The 36 did not respond to thermal or electric sensitivity tests. The 35, 37, 46 and 47, all responded normally to both thermal and electrical tests.
A pre-operative radiograph of the lower left molar region was taken which revealed a periapical radiolucency associated with 36 (Figure 4.5.2a). A further radiograph was taken with a gutta-percha point inserted into the sinus tract in order to confirm the source of the infection (Figure 4.5.2b).
Diagnosis and treatment planning
A diagnosis of chronic periapical periodontitis with a sinus tract associated with an infected necrotic pulp was reached for 36.
The treatment options for 36 were:
- Root canal treatment of 36, followed by definitive restoration with a plastic restoration.
- Leave alone.
Following discussion of the treatment options, the patient elected to have root canal treatment and a definitive restoration. It was felt that the tooth did not require a post-endodontic cuspal coverage restoration as both marginal ridges were intact, as indeed were the buccal and lingual walls.
Prior to carrying out root canal treatment, it is important to have an up-to-date good quality radiograph of the tooth to be treated. This allows advance planning of the endodontic procedure, and provides important information, for example, the estimated working length(s) of the canal(s) (Table 4.5.1).
|Depth and quality of existing restoration|
|Presence and extent of caries|
|Depth and size of pulp chamber|
|Number of roots and assessment of root canal anatomy|
|Approximate length of root canals (estimated working length)|
|Curvature of root canals|
What is meant by the ‘working length’?
The working length of a root canal is the distance from a specific coronal reference point (for example, mesio-buccal cusp tip) to the chosen apical end-point of root canal preparation (Figure 4.5.3).
What are the drawbacks of estimating working lengths from radiographs?
With plain film radiographs, estimated working length(s) may be measured directly from the radiograph. With digitally acquired images, most of the software packages offer a measurement facility which can be used to estimate the root canal length(s). However, even with radiographs taken with a beam aiming device, the length(s) derived from these images will always be subject to a degree of error and 5–10% magnification.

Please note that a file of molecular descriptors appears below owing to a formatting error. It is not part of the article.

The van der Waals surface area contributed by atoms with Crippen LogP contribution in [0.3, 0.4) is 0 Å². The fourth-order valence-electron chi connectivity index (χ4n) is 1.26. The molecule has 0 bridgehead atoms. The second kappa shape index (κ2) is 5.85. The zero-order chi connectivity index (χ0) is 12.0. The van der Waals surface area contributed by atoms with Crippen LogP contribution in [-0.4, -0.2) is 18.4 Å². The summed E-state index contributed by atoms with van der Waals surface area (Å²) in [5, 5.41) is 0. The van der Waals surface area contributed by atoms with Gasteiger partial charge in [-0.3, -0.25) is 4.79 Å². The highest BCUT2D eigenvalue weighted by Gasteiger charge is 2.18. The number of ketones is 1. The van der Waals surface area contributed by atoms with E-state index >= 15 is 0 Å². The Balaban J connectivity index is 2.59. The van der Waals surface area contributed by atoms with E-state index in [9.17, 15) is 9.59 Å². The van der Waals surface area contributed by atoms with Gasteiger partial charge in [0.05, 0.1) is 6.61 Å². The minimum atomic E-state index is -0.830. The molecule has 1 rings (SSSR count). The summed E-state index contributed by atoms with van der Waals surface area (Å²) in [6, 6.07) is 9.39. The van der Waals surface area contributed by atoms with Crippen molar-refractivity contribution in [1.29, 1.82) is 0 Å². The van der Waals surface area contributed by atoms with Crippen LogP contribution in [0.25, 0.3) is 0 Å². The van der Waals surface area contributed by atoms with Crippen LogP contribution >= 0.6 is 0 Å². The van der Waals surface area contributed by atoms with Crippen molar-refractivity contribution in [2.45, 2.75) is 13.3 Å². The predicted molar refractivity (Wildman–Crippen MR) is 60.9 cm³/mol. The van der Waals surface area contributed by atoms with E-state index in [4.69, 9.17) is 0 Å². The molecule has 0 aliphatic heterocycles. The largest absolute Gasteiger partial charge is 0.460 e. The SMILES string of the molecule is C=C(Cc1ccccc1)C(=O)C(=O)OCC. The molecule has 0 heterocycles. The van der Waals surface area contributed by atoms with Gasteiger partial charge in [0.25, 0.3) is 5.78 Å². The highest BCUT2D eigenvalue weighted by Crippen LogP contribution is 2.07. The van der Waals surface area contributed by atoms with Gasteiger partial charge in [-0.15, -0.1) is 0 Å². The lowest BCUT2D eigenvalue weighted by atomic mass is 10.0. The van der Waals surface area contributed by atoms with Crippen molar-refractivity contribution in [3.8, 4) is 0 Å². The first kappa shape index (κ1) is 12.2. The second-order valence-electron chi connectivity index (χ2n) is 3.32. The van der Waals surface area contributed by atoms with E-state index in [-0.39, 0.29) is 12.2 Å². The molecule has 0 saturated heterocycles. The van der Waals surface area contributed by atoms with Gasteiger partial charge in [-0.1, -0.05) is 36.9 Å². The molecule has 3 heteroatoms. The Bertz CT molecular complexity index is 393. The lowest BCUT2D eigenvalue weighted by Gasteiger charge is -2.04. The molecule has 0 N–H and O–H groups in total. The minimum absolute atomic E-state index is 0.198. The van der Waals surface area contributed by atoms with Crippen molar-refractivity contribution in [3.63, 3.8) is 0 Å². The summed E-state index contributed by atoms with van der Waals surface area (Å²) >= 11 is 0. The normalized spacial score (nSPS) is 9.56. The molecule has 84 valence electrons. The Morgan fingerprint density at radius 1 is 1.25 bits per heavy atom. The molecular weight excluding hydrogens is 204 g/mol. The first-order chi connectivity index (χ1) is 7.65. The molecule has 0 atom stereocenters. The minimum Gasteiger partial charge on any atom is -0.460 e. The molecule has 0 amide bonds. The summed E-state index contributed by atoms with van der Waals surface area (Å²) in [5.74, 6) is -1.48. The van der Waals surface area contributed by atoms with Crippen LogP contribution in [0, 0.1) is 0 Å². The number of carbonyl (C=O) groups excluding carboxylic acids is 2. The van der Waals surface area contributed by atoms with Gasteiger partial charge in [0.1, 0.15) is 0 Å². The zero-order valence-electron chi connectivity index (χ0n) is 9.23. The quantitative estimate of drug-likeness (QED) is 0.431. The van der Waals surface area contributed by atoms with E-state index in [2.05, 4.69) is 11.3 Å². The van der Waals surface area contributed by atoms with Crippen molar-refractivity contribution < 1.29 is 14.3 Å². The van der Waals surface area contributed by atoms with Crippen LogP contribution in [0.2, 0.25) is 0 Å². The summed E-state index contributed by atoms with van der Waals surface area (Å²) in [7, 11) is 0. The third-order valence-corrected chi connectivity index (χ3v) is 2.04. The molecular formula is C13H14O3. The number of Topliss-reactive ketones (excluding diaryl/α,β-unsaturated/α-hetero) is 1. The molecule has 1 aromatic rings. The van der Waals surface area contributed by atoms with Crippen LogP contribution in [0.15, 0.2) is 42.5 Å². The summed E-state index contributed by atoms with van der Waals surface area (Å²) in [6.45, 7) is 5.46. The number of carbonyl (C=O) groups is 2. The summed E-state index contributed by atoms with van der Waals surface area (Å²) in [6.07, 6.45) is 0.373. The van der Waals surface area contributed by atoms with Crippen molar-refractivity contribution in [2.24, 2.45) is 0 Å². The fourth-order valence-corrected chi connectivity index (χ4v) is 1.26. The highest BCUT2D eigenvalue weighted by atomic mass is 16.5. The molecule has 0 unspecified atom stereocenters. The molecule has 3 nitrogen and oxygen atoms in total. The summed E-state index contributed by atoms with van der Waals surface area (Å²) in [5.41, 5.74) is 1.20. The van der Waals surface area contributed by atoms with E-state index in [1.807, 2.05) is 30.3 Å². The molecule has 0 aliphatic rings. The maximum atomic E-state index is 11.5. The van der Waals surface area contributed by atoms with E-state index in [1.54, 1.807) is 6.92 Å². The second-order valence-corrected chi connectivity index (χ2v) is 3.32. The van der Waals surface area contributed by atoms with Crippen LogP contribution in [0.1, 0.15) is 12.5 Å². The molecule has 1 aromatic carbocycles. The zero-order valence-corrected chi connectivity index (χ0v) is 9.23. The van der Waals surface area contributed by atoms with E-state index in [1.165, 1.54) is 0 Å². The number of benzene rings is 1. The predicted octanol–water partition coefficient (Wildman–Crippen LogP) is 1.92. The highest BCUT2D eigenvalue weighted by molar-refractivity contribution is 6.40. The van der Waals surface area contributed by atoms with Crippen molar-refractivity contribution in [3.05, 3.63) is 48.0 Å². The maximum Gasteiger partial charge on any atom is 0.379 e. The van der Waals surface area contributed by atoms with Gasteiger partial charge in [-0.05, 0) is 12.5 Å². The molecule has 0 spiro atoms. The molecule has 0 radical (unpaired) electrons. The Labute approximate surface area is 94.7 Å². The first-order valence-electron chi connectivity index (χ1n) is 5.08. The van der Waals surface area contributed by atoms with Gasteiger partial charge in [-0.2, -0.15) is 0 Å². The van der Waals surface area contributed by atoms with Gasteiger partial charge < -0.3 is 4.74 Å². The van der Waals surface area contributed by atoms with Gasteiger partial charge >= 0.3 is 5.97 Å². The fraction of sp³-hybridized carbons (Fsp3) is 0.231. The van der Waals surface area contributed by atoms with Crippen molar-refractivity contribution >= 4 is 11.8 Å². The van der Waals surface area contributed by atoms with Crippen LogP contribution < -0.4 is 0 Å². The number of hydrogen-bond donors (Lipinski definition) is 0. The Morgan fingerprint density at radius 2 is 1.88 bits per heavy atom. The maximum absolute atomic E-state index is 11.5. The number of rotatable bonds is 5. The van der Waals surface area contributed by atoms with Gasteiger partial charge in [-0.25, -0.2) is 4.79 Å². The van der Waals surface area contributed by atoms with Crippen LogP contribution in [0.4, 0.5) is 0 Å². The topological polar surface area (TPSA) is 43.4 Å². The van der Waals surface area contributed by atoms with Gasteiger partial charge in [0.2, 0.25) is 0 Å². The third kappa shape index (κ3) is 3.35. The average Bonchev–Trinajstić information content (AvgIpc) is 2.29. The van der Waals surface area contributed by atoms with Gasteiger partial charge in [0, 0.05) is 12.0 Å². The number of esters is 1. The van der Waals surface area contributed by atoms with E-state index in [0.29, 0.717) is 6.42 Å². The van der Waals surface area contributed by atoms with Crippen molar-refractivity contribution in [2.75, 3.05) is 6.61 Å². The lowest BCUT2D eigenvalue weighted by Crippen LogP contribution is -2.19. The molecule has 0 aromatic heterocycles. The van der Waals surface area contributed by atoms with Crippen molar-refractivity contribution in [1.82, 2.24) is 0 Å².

Conventional radiographic techniques produce a compressed two-dimensional image which can only provide limited clinical information with respect to the three-dimensional anatomy of the root canal. For example, a radiograph will not demonstrate root curvatures in the bucco-lingual plane. Even with the use of a beam aiming device, conventional periapical radiography has poor geometric accuracy and is susceptible to image distortion. Bisecting angle radiographs should, if possible, be avoided as they are susceptible to even greater distortion and inaccuracy. These images are also very difficult to reproduce.
Superimposition of various anatomical structures and image distortion may result in a limited diagnostic yield from conventional radiography. For example, superimposition of the zygomatic arch over the root apices of the upper molar teeth may commonly occur during periapical radiography in this region, resulting in difficulty assessing the root canal anatomy.
The pulp chamber was accessed, and the root canal orifices were located and coronally flared. Following this, the length of each of the root canals was determined.
What are the important apical anatomical landmarks?
The apical region of the root canal has been studied in great detail, and descriptions of the anatomy of this area are well documented. Changes to the anatomy of the root apex may occur throughout the life of a tooth as a result of inflammatory resorption and the deposition of cementum.
The main anatomical landmarks of the apical region of a tooth are (Figure 4.5.4):